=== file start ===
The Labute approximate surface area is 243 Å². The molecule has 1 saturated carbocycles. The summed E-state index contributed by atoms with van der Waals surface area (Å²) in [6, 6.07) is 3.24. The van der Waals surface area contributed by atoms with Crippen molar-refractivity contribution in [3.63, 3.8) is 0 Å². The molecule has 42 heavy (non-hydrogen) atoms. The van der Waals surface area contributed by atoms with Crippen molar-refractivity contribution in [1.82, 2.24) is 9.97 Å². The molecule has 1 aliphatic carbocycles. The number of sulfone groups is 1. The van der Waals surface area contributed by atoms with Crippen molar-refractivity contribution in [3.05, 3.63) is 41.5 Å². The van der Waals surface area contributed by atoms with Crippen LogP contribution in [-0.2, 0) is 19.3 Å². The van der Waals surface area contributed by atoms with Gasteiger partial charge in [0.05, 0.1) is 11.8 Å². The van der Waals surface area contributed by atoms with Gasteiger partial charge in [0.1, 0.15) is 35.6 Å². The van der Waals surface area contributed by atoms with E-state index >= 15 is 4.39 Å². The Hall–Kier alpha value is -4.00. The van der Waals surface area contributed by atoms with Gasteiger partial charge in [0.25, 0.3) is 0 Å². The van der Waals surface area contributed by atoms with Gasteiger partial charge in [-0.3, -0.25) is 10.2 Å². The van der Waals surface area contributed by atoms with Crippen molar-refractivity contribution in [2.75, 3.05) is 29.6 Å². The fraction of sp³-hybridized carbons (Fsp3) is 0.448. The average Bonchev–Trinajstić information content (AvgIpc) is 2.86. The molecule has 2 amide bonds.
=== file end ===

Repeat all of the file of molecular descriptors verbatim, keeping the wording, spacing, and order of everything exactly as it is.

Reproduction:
The Labute approximate surface area is 243 Å². The molecule has 1 saturated carbocycles. The summed E-state index contributed by atoms with van der Waals surface area (Å²) in [6, 6.07) is 3.24. The van der Waals surface area contributed by atoms with Crippen molar-refractivity contribution in [3.63, 3.8) is 0 Å². The molecule has 42 heavy (non-hydrogen) atoms. The van der Waals surface area contributed by atoms with Crippen molar-refractivity contribution in [1.82, 2.24) is 9.97 Å². The molecule has 1 aliphatic carbocycles. The number of sulfone groups is 1. The van der Waals surface area contributed by atoms with Crippen molar-refractivity contribution in [3.05, 3.63) is 41.5 Å². The van der Waals surface area contributed by atoms with Crippen LogP contribution in [-0.2, 0) is 19.3 Å². The van der Waals surface area contributed by atoms with Gasteiger partial charge in [0.05, 0.1) is 11.8 Å². The van der Waals surface area contributed by atoms with Gasteiger partial charge in [0.1, 0.15) is 35.6 Å². The van der Waals surface area contributed by atoms with E-state index >= 15 is 4.39 Å². The Hall–Kier alpha value is -4.00. The van der Waals surface area contributed by atoms with Gasteiger partial charge in [0.25, 0.3) is 0 Å². The van der Waals surface area contributed by atoms with Gasteiger partial charge in [-0.3, -0.25) is 10.2 Å². The van der Waals surface area contributed by atoms with Crippen molar-refractivity contribution in [2.75, 3.05) is 29.6 Å². The fraction of sp³-hybridized carbons (Fsp3) is 0.448. The average Bonchev–Trinajstić information content (AvgIpc) is 2.86. The molecule has 2 amide bonds.